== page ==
Last summer I wrote American Reveals its Frequent Flyer Program Data to the SEC: Here’s What We Learn.
American Airlines has consistently revealed key metrics for the AAdvantage frequent flyer program in their 10-K SEC filings. And that let me build a spreadsheet showing how many members of the program there are, how many miles outstanding and redeemed for a given year, and what percentage of miles were accrued through partners rather than from flying.
What we see in the numbers is that American has had success in printing miles, selling them to partners, but also redeeming them. And the number of miles outstanding really hasn’t grown especially quickly over the years. So there’s not a situation of ‘too many miles chasing too few seats’ though if anything at the moment it’s ‘too few seats’. Planes are full and saver awards harder to come by.
And I concluded,
But even with planes full, there’s hardly any sort of crisis by historical standards — and thus little need to upend the structure of the program the way that United and Delta have been doing to theirs.
Reader Hillrider just commented that the airline’s 2014 10-K filing is now available (.pdf).
[T]he new numbers are eye-popping (809.0b outstanding miles and 287.1b issued), but that’s because they’re reporting both AAdvantage and Dividend Miles together (since they were destined to be merged 1:1).
So you should probably add a new metrics to your spreadsheet, which is number of outstanding miles per units of ASM and number of issued miles per unit of RPMs — the trends would be very interesting to see (the latter would show by how much “too many miles” are chasing too little awards).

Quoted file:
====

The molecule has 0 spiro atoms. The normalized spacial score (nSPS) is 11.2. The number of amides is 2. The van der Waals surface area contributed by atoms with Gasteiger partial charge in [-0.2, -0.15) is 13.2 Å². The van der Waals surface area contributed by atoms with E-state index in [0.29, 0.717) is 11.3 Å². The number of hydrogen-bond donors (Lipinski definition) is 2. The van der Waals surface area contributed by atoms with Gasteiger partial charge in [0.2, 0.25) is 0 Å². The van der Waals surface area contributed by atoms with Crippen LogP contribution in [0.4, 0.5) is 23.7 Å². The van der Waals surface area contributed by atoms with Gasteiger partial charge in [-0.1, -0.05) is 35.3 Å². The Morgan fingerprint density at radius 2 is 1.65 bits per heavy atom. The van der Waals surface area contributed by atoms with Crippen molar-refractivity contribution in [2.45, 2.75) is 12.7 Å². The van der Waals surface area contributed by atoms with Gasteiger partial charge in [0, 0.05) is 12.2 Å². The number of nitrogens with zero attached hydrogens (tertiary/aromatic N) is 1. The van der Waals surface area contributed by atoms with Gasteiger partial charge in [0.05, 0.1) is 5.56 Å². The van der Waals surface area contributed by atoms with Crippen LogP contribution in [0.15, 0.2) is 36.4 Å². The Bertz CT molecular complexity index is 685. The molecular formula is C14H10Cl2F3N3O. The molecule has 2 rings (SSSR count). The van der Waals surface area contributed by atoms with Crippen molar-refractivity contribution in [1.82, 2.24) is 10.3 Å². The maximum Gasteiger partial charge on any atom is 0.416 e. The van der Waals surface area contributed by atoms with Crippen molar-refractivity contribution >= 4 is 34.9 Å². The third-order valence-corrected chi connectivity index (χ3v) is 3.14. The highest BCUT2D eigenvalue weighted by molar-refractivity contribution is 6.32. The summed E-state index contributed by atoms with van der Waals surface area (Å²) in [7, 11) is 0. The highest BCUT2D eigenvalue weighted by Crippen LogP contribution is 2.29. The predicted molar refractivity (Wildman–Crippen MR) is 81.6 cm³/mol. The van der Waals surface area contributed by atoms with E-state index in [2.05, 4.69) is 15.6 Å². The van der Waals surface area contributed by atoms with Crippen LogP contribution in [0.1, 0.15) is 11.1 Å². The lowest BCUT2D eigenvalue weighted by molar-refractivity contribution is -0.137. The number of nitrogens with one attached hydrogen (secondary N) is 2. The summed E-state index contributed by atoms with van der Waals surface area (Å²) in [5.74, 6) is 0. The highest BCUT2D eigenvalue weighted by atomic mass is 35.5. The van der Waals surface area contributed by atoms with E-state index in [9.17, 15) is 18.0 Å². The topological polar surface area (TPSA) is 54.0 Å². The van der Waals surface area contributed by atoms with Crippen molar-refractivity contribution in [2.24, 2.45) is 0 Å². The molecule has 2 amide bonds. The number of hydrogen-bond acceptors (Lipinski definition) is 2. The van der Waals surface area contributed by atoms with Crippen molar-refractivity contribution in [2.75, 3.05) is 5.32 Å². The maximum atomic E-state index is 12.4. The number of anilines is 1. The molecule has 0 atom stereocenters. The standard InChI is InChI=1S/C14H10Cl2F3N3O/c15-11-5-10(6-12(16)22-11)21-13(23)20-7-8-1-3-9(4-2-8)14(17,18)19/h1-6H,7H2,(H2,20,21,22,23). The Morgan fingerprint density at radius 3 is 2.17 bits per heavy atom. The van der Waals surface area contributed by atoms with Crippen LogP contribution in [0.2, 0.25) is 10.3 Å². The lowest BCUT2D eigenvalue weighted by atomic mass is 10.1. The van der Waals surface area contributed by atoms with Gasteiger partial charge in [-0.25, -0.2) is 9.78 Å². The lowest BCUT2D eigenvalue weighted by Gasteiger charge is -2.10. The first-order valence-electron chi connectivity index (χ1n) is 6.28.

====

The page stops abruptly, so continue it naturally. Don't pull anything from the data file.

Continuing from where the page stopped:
Other 10-K metrics of interest are the number of one-way redemptions (7.9m in 2014) and what is the % of total RPMs that are flown under award redemption (5.5% in 2014, massively down from 8.2% in 2013).
The most relevant data is on page 20 of the 10-K.
As of December 31, 2014, AAdvantage and Dividend Miles had approximately 809.0 billion outstanding award miles. During 2014, AAdvantage and Dividend Miles issued approximately 287.1 billion miles, of which approximately 61% were sold to program participants.
I didn’t see the total number of members included in the filing. I suspect that’s because they hadn’t fully de-duped the member files between the programs at the time of the filing. It should total somewhere around 100 million members.
I appreciate the prompt from Hillrider and heads up about the new 10-K. I’m not sure it makes sense to simply add the new numbers to the old chart, including US Airways Dividend Miles makes the numbers really incomparable to past data.
It’s also not really fair to look at outstanding miles per total seat miles operated by the airline, because it ignores partner flights (and American does add and remove partners, e.g. in recent years adding Etihad while breaking up with El Al) and indeed partner demand for American’s seats.
It does depend what question you’re trying to ask though. Indeed, I have little interest in redeeming American miles for American flights but it certainly matters as a metric for understanding the program as a whole since most people do redeem their miles that way.